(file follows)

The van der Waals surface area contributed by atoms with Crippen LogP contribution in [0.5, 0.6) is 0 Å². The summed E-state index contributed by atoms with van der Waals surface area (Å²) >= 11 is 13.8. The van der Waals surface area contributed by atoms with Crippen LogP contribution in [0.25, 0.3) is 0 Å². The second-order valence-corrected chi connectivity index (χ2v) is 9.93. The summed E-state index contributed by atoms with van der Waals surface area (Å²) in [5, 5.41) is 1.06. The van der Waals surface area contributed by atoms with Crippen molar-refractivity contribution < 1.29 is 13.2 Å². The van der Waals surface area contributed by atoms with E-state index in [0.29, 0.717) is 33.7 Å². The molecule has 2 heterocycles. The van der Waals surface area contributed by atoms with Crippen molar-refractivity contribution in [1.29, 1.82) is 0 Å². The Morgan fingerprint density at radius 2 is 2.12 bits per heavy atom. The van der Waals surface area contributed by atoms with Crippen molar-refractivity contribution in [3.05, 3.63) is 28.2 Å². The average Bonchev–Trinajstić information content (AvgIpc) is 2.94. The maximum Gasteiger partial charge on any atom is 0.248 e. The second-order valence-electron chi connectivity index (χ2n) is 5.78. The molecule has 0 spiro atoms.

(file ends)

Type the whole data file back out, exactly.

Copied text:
The van der Waals surface area contributed by atoms with Crippen LogP contribution in [0.5, 0.6) is 0 Å². The summed E-state index contributed by atoms with van der Waals surface area (Å²) >= 11 is 13.8. The van der Waals surface area contributed by atoms with Crippen LogP contribution in [0.25, 0.3) is 0 Å². The second-order valence-corrected chi connectivity index (χ2v) is 9.93. The summed E-state index contributed by atoms with van der Waals surface area (Å²) in [5, 5.41) is 1.06. The van der Waals surface area contributed by atoms with Crippen molar-refractivity contribution < 1.29 is 13.2 Å². The van der Waals surface area contributed by atoms with E-state index in [0.29, 0.717) is 33.7 Å². The molecule has 2 heterocycles. The van der Waals surface area contributed by atoms with Crippen molar-refractivity contribution in [1.29, 1.82) is 0 Å². The Morgan fingerprint density at radius 2 is 2.12 bits per heavy atom. The van der Waals surface area contributed by atoms with Crippen molar-refractivity contribution in [3.05, 3.63) is 28.2 Å². The average Bonchev–Trinajstić information content (AvgIpc) is 2.94. The maximum Gasteiger partial charge on any atom is 0.248 e. The second-order valence-electron chi connectivity index (χ2n) is 5.78. The molecule has 0 spiro atoms.